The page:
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King of Cashmere Lucien Pellat-Finet Dead

MILAN — Lucien Pellat-Finet has died at age 78 in an accidental drowning in Trancoso, Brazil. His niece Camille Dauchez confirmed the news.

Born in Nice, the designer created a cult Parisian brand that was known for putting a subversive spin on luxurious and brightly colored cashmere sweaters, so much so that he was dubbed “king of cashmere.” His company celebrates its 30th anniversary this year, but Pellat-Finet left the brand following its acquisition in 2019 by Thierry Gillier, the founder of contemporary rock-chic brand Zadig & Voltaire. At the time the loss-making label had been under court administration after entering bankruptcy proceedings.

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“He was a troublemaker, a pioneer, a creative talent, influencing the world of fashion and contributing to the history of fashion,” Gillier said Tuesday.

Last September, the company appointed designer and consultant Dryce Lahssan, best known for his Lahssan line of trench coats, as creative director of collections and image. He became the first creative director since the departure of Pellat-Finet, who founded the label in 1994.

“Brazil was his happy place, he had a beautiful house there,” Lahssan told WWD. “I never met him, but I have met so many of his friends and am always surprised by how much love there is for him and for his designs. Nobody ever parts from them — they are like Alaïas to keep forever.”

Lahssan touted Pellat-Finet’s brand “built on transgression. He used cashmere but then added hemp leaves, skulls, peace signs on such a precious fabric, triggering tension and shock but at the same time attraction to his designs. He broke the mold and created a new way to do fashion. There would be no Balenciaga with Demna or Loewe with Jonathan Anderson without him. He was friends with Andy Warhol and understood Pop and collaborated with [Jean-Michel] Basquiat and Keith Haring, combining creativity with transgression.”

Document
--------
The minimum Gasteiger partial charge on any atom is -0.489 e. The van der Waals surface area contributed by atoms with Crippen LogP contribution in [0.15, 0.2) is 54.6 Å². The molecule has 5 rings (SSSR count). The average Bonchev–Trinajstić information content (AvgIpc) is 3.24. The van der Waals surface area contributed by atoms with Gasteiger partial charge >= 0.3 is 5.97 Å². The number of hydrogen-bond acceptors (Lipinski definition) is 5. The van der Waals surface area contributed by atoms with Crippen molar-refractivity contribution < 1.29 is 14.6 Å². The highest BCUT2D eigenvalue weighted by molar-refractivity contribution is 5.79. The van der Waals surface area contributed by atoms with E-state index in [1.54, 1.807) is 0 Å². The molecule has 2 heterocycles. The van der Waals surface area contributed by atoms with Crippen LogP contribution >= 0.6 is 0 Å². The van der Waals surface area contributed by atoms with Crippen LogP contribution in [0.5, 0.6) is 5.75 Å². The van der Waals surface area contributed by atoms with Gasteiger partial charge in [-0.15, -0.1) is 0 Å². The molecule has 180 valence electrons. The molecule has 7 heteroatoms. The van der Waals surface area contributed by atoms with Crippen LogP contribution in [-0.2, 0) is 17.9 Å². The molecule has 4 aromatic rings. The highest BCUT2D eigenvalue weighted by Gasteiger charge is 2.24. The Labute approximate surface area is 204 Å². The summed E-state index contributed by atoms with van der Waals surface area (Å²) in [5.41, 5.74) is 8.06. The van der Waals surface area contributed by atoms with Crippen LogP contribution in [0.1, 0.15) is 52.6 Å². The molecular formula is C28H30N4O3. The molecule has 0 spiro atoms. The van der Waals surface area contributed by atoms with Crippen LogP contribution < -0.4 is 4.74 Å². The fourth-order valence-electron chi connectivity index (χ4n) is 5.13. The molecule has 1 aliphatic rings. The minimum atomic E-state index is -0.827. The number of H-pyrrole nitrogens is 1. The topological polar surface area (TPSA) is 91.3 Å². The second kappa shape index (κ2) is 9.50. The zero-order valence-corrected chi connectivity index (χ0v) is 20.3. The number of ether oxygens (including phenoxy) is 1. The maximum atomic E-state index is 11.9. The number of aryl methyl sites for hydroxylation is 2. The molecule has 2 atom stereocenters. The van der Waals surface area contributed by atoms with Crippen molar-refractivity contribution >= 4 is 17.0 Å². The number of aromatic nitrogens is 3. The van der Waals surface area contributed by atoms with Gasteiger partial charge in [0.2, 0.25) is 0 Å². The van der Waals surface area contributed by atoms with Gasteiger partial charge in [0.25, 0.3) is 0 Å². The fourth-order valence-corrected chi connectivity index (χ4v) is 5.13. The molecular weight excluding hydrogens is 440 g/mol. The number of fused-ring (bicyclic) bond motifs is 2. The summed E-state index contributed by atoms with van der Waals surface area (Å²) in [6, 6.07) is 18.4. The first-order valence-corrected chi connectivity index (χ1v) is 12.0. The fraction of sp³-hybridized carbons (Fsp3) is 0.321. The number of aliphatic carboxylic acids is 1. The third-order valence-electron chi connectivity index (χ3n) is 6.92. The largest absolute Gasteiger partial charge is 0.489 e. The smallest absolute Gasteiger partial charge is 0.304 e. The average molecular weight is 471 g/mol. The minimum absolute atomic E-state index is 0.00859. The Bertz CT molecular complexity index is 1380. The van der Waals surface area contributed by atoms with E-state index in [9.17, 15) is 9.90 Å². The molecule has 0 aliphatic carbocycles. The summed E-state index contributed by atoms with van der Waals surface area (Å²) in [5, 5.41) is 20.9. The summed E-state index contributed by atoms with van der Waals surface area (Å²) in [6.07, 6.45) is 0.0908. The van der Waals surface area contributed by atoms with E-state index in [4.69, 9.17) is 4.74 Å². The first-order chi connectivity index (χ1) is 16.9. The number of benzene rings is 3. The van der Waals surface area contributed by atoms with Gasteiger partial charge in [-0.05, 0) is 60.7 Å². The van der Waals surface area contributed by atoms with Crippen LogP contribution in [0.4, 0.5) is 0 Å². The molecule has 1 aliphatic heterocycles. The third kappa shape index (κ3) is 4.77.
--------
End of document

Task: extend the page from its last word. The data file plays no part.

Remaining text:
Lucien Pellat Finet Fall 2017 Ready-to-Wear Collection
Lucien Pellat-Finet Fall 2017

In 1969, Pellat-Finet was discovered by Pierre Cardin and began to model in Paris and Milan. In 1975 he began styling for Thierry Mugler, and in 1979 he met Philippe Guibourgé, “the love of his life,” said Lahssan; Guibourgé was Chanel’s ready-to-wear designer and died in 1986. He also styled for Karl Lagerfeld and Yves Saint Laurent at Chanel, added Lahssan.

In the 1980s, Pellat-Finet began designing La Porte Bleue’s costume jewelry. In 1994, he began his namesake line of sweaters and Barneys New York’s Gene Pressman was the first retailer to carry it.

In 1998, Pellat-Finet left the house of Balmain 10 months after he was brought in to design a Balmain sweater collection.

By 2018 the brand had three boutiques and six corners in top department stores in Japan and in the 2002 to 2019 period he collaborated with artist Takashi Murakami.

In 2011, Pellat-Finet hired Brazilian architect Bia Bettencourt to design his home in Trancoso.

Marking the brand’s 10th anniversary in 2004, Pellat-Finet opened a store in Manhattan’s West Village that, with an eclectic sampling of art and freshly painted walls coordinating with new collections, was reflective of the Paris-based designer’s colorful style. Earlier that year, at the Basel Art Fair, Pellat-Finet was so taken by Brooklyn artist Jin Meyerson’s work that he tracked him down during his next visit to New York and commissioned him to do a mural for the store.

Among tie-dyed cashmere sweaters, bikinis imprinted with hemp leaves and crewneck tops with a peace sign motif, there were skull-shaped belts and long-sleeve T-shirts, retailing at $415, with such inscriptions as “Crazy Lucien His Prices Are Insane.”

In 2021, Gillier introduced a new brand identity, developed by Lolita Jacobs and Jean-Baptiste Talbourdet-Napoleone, that stripped out the founder’s first name.

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